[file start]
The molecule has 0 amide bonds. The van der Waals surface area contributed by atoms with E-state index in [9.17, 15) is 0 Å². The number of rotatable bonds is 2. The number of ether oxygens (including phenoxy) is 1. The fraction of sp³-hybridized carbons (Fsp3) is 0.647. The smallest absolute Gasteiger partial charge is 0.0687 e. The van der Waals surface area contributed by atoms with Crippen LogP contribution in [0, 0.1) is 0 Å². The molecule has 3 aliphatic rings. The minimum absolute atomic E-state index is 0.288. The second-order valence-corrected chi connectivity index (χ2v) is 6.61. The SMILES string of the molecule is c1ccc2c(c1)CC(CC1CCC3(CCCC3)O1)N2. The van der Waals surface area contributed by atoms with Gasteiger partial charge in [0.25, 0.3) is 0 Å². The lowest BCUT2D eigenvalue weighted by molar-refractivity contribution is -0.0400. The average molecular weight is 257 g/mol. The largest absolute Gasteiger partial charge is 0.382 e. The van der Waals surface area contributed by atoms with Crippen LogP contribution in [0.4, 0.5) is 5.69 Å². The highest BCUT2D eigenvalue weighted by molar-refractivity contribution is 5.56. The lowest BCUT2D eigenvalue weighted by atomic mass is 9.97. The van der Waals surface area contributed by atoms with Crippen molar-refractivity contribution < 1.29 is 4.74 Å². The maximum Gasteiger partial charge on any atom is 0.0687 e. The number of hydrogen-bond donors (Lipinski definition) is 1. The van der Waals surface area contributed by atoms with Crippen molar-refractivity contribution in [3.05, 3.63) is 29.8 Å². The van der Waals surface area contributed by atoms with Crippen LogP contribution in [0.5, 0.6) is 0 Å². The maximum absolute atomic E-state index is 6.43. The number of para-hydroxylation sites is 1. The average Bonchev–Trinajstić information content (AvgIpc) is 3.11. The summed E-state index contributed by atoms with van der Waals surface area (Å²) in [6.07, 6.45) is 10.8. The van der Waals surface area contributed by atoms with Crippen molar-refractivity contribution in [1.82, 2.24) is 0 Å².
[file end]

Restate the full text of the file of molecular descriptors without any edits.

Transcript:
The molecule has 0 amide bonds. The van der Waals surface area contributed by atoms with E-state index in [9.17, 15) is 0 Å². The number of rotatable bonds is 2. The number of ether oxygens (including phenoxy) is 1. The fraction of sp³-hybridized carbons (Fsp3) is 0.647. The smallest absolute Gasteiger partial charge is 0.0687 e. The van der Waals surface area contributed by atoms with Crippen LogP contribution in [0, 0.1) is 0 Å². The molecule has 3 aliphatic rings. The minimum absolute atomic E-state index is 0.288. The second-order valence-corrected chi connectivity index (χ2v) is 6.61. The SMILES string of the molecule is c1ccc2c(c1)CC(CC1CCC3(CCCC3)O1)N2. The van der Waals surface area contributed by atoms with Gasteiger partial charge in [0.25, 0.3) is 0 Å². The lowest BCUT2D eigenvalue weighted by molar-refractivity contribution is -0.0400. The average molecular weight is 257 g/mol. The largest absolute Gasteiger partial charge is 0.382 e. The van der Waals surface area contributed by atoms with Crippen LogP contribution in [0.4, 0.5) is 5.69 Å². The highest BCUT2D eigenvalue weighted by molar-refractivity contribution is 5.56. The lowest BCUT2D eigenvalue weighted by atomic mass is 9.97. The van der Waals surface area contributed by atoms with Crippen molar-refractivity contribution < 1.29 is 4.74 Å². The maximum Gasteiger partial charge on any atom is 0.0687 e. The number of hydrogen-bond donors (Lipinski definition) is 1. The van der Waals surface area contributed by atoms with Crippen molar-refractivity contribution in [3.05, 3.63) is 29.8 Å². The van der Waals surface area contributed by atoms with Crippen LogP contribution in [0.5, 0.6) is 0 Å². The maximum absolute atomic E-state index is 6.43. The number of para-hydroxylation sites is 1. The average Bonchev–Trinajstić information content (AvgIpc) is 3.11. The summed E-state index contributed by atoms with van der Waals surface area (Å²) in [6.07, 6.45) is 10.8. The van der Waals surface area contributed by atoms with Crippen molar-refractivity contribution in [1.82, 2.24) is 0 Å².